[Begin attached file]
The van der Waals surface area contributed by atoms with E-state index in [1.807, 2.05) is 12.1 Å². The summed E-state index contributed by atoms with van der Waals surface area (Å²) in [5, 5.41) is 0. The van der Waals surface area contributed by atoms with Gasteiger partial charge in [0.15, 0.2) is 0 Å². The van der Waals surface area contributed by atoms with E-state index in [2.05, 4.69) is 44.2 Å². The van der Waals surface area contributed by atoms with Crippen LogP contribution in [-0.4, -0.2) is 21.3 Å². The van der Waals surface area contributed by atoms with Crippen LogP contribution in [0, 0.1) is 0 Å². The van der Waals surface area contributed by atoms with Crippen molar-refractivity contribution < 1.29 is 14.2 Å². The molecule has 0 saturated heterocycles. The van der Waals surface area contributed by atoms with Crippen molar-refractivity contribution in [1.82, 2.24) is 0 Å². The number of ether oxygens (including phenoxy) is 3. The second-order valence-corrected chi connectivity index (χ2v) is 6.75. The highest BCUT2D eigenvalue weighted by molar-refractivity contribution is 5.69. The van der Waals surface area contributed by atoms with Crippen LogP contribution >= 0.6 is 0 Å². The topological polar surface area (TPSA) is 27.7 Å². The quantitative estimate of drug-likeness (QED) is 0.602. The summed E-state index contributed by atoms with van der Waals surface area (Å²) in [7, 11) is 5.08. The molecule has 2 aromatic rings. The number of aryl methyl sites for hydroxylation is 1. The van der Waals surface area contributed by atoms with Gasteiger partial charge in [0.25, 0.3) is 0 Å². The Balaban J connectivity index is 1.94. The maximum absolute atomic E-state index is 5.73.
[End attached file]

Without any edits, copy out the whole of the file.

The van der Waals surface area contributed by atoms with E-state index in [1.807, 2.05) is 12.1 Å². The summed E-state index contributed by atoms with van der Waals surface area (Å²) in [5, 5.41) is 0. The van der Waals surface area contributed by atoms with Gasteiger partial charge in [0.15, 0.2) is 0 Å². The van der Waals surface area contributed by atoms with E-state index in [2.05, 4.69) is 44.2 Å². The van der Waals surface area contributed by atoms with Crippen LogP contribution in [-0.4, -0.2) is 21.3 Å². The van der Waals surface area contributed by atoms with Crippen LogP contribution in [0, 0.1) is 0 Å². The van der Waals surface area contributed by atoms with Crippen molar-refractivity contribution < 1.29 is 14.2 Å². The molecule has 0 saturated heterocycles. The van der Waals surface area contributed by atoms with Crippen molar-refractivity contribution in [1.82, 2.24) is 0 Å². The number of ether oxygens (including phenoxy) is 3. The second-order valence-corrected chi connectivity index (χ2v) is 6.75. The highest BCUT2D eigenvalue weighted by molar-refractivity contribution is 5.69. The van der Waals surface area contributed by atoms with Crippen LogP contribution >= 0.6 is 0 Å². The topological polar surface area (TPSA) is 27.7 Å². The quantitative estimate of drug-likeness (QED) is 0.602. The summed E-state index contributed by atoms with van der Waals surface area (Å²) in [7, 11) is 5.08. The molecule has 2 aromatic rings. The number of aryl methyl sites for hydroxylation is 1. The van der Waals surface area contributed by atoms with Gasteiger partial charge in [0.25, 0.3) is 0 Å². The Balaban J connectivity index is 1.94. The maximum absolute atomic E-state index is 5.73.